It had been a long day; a really long day. We had traveled to Columbus for the weekend. There had been a lot of excitement, a lot of go-go-go without the needed compensatory rest. To top it off, it was bedtime and we were still traveling. We were hovering in Columbus waiting to pick up my mother-in-law from the airport. So off to Meijer’s we went to waste some time and stretch our legs.
As we were “racing” in the carts – an activity of boys versus girls, or Mommy/Ethan versus Daddy/Audrey, when we need enticement for both reluctant, independent children to ride in the carts – Audrey saw a claw toy that she felt she just “had to have!” She had been helping her father recently and they had used tools such as pliers to pick something up from a tight spot and Audrey felt that this claw toy was “just like daddy’s” and she could use it to “pick up stuff.” I told her we would think about the purchase for now and discuss it as we continued on through the store.
Tired, over stimulated, and yes, perhaps, somewhat spoiled, Audrey started to throw a fit in the store when I moved on. This fit quickly escalated into time out right there in the store, and then more. She escalated past that technique and moved into her father carrying her kicking and screaming out of the store for time out in the car while mommy and brother finished shopping. Yes, poor Jeff was THAT GUY, with the daughter yelling “No Daddy, put me down, I want Mommy!”
By the time I reached the car with Ethan, Audrey had calmed down and apologized to her father. We discussed what happened and headed toward the airport. Not 5 minutes into the drive she started acting up again. “Do you need another time out Audrey?” asked her father as a warning. “You can’t daddy, you have no place to put me in time out” was her reply as she continued to kick and scream.
Hrmph! She actually thought that she could get away with her temper tantrum because we were driving and had no place for time out. So, Jeff asked me calmly to pull over in the Kohl’s parking lot we were passing. (Did I mention earlier that it was past bedtime and about 930 at night at this time?) Audrey was removed from her car seat and sat on the curb of the empty parking lot. Jeff returned to my car window and we engrossed ourselves in our own conversation as we watched her carefully from the corner of our eyes. She regained control after a few minutes and asked if she could please return to her seat. She wiped her tears, telling us she was all done, and said sorry for having a “tenpur tentrum.”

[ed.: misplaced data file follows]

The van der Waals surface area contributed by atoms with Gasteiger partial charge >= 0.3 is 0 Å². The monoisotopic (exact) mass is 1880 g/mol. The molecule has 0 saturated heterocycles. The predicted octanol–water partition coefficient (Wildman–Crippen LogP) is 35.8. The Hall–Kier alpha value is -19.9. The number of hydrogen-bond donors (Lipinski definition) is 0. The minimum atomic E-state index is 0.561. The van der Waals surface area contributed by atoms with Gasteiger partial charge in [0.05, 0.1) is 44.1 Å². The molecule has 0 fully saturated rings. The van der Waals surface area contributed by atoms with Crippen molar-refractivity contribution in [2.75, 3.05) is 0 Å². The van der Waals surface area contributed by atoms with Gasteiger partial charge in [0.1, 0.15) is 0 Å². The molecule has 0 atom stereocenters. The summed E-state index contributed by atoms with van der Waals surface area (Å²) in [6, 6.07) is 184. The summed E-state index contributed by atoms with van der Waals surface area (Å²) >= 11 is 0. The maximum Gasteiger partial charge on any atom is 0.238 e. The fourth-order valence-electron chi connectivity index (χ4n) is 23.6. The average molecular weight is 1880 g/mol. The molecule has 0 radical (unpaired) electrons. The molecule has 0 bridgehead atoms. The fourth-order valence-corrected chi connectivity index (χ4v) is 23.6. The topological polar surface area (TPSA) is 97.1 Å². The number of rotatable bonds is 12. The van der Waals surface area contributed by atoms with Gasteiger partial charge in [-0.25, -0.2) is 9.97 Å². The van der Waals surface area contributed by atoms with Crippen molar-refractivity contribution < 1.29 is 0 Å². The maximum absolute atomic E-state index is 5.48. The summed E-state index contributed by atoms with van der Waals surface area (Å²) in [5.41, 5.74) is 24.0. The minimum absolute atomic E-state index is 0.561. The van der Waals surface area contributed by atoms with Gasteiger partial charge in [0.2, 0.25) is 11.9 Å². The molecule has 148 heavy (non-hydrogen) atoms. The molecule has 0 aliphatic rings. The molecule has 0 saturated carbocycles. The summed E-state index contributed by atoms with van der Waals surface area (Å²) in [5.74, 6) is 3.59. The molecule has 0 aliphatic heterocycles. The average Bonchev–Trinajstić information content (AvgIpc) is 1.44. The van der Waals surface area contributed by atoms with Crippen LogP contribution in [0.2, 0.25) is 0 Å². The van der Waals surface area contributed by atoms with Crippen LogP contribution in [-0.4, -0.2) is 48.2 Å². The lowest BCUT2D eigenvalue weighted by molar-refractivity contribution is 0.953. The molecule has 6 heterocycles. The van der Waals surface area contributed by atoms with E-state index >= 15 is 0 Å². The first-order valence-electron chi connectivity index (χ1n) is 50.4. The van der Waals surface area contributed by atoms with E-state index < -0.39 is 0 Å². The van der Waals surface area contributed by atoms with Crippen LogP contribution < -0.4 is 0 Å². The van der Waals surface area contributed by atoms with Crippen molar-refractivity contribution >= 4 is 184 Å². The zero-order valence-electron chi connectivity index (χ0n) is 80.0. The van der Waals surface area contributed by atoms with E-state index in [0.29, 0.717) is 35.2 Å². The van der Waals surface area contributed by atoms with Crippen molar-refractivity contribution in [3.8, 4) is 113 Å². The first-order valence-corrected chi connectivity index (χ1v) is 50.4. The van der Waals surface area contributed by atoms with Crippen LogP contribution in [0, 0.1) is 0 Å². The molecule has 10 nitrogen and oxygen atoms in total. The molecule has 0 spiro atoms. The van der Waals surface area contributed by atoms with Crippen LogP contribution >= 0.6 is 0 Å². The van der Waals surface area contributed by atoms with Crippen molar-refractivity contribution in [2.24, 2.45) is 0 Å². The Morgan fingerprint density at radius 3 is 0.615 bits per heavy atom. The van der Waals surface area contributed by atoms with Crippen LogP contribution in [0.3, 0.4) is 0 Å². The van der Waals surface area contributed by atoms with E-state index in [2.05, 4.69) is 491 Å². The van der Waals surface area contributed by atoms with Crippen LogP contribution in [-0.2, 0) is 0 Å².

Although we are still dealing with the temper tantrums, she is not using the line, “But you have no where to put me in time out!”
Teaching your child self control tips:
- Younger children often respond better to distraction, providing them with age appropriate stimulation.
- Once your child has reached the age of 18-24 months then the process of time out becomes more meaningful. The goal of time out is to remove the child from the situation and give them a chance to calm down and refocus.
- During a temper tantrum try to stay calm and use a firm, matter-of-fact voice. Get down on your child’s level and explain that their behavior ABC is unacceptable and the consequence is XYZ.
- Stick to your consequences and do not give in.
- Model self control and problem solving skills for your children, and if you slip up, acknowledge your own inappropriate behavior and your consequences.
How do you handle discipline and/or temper tantrums in public?
What antics have your children challenged you with?
The reasons that the parking lot time out works for us with Audrey are:
1.) Audrey is not a runner. She does not take off from us in anger, fun, or randomly.
2.) Audrey seems to be able to reason things out quite a bit and can relate things once she calms down.
One thing that I remind myself is that bad behavior is often a result of hunger, fatigue, over stimulation or under stimulation. If I try to avoid those circumstances then we might have a better time. And as my mom used to say to me, “My job as your mother is to teach you how to work in society, follow the rules, and to be a good friend.”